A goldfish leaping from a small bowl into a big bowl

A goldfish leaping from a small bowl into a big bowlWhen you work in law, it’s easy to be lulled into a false sense of security, thinking that you have a set career path that will progress smoothly.

Two roads running into the horizon and diverging

Two roads running into the horizon and divergingYou are coming towards the end of your training contract and qualification is looming. The only problem is, you don’t know which area you want to qualify into. Sound familiar? It is the big qualification question.

Statue holding scales

A bronze statue of scales of justiceIt used to be that aiming to become a partner in a law firm was a given. It was why you put up with all the education, long hours and everything else.

The importance of a company culture

In an ever more saturated legal services market, what's the magic formula for firm growth? Successful mergers depend on more than how much work new partners can bring in or the clients they bring with them. If the culture fails to cohere, the original merger effort can seem arbitrary and the difficult integration of the businesses rather futile. Clients identify with the firm's culture, and for many of them, their decision to engage a team is based on it.

an image of 1%

As far as diversity goes, disability is a most under-represented category among lawyers, with less than 1 per cent at large firms registered as disabled. This figure drops even more at smaller firms, with only 0.7 per cent reporting a disability. While the Chambers Student Guide states that the profession is inherently about ‘ensuring justice, fairness and equality for all’, the visibility around disability is disproportionately small.

Overcoming obstacles in your Law career

A career in law is a long road. While getting into law school is rightly lauded as a respectable achievement, it is merely the first hurdle to be overcome on the path to legal success.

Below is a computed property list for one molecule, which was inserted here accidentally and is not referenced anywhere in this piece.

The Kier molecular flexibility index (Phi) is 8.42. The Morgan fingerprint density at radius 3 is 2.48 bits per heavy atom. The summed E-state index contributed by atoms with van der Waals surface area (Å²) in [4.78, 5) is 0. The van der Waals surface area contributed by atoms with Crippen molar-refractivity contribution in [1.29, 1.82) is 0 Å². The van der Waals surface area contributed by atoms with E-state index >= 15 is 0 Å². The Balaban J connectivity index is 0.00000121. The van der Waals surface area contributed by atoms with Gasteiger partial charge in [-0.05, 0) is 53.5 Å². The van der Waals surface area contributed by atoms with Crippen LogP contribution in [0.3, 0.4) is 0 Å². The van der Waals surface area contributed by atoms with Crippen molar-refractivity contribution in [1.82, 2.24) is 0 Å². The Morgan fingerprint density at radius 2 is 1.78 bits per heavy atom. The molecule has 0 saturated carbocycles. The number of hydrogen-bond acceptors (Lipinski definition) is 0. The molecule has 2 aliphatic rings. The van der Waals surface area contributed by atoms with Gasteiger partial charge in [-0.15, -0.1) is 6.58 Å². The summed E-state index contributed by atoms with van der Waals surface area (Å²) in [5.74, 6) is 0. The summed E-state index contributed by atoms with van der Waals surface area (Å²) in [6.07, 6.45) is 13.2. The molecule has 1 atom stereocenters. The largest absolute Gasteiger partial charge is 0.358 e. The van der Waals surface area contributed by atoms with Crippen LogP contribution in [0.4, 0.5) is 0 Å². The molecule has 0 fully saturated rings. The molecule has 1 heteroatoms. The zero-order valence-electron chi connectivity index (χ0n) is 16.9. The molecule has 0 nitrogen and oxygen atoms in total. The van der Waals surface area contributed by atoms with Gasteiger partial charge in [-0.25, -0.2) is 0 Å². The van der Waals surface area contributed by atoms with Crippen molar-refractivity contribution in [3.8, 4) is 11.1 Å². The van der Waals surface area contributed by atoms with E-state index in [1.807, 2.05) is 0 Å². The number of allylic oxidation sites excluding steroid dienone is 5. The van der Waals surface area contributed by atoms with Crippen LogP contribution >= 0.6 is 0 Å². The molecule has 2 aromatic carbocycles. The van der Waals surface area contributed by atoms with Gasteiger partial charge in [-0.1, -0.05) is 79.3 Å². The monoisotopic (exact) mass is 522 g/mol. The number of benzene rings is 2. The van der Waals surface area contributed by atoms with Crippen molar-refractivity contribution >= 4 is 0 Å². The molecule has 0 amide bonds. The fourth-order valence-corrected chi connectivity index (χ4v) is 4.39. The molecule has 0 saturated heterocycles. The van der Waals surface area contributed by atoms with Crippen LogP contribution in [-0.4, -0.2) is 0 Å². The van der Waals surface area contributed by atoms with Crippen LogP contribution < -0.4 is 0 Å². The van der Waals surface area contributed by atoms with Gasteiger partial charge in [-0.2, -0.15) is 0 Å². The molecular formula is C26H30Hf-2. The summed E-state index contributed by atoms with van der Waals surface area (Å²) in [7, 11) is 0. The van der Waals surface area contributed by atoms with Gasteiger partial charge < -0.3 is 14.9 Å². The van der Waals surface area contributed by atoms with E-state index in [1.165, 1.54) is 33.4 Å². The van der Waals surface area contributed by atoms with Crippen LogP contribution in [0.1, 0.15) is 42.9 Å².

Who are you as a legal business brand?

Gone are the days when lawyers sat behind their desks expecting mere legal experience and the passage of time to further their careers. Today, lawyers need to be business people. Now more than ever, this entails a focus on personal brand and developing it in line with one’s career priorities. Underlying this effort must be a business-like approach to individual personal development and a strong interest in commercial and business issues.

How will Generation Y affect Law firms

The stereotypical depiction of a Generation Y (18-27 year old) employee is of an ambitious dreamer intent on a higher pay package and longer holidays. The extent of the accuracy of this stereotype is uncertain, but it is clear that the arrival of a new generation into the workplace, notably different from their predecessors, will have a significant impact on the operation of businesses. Law firms are not exempt from this inevitability.

Options on which direction to go in your life

Over a third of UK workers hope to leave their current positions and 2015 represents a year of considered transition for the many lawyers employed in the UK. A growing economy has given rise to increased expectations and an increase in employment opportunities, especially for lawyers. In particular those lawyers high in demand include, property, tax, technology, construction, banking, competition, employment, commercial, financial services and compliance.

The smiling face of a satisfied lawyer

As will be familiar to many lawyers already, each year the Law Society conducts research by collecting data from every level of the legal industry about how satisfied the people working in it actually are. It turns out that, currently, lawyers are a pretty satisfied bunch. That is not all there is to it of course— there is always more to be learnt by checking out the detail.

A lawyer walking between Book shelves in a library

Moving to a West End firm is often seen as a good option for City associates or junior partners who feel undervalued in their current position. Many lawyers can feel dwarfed by the sheer number of lawyers that surround them, struggle to stand out for promotion or find it hard to specialise in an area that they are passionate about. Entrepreneurial lawyers can equally feel frustrated by the lack of opportunities and support. Lawyers who recognise dwindling prospects of hitting the senior partner ranks or those with a more entrepreneurial vent often cast their eye beyond the large City firms. The West End’s abundance of niche practices, busily catching business from new trends or picking up work that is no longer fashionable among the City giants, has a certain appeal for those with a taste for opportunity.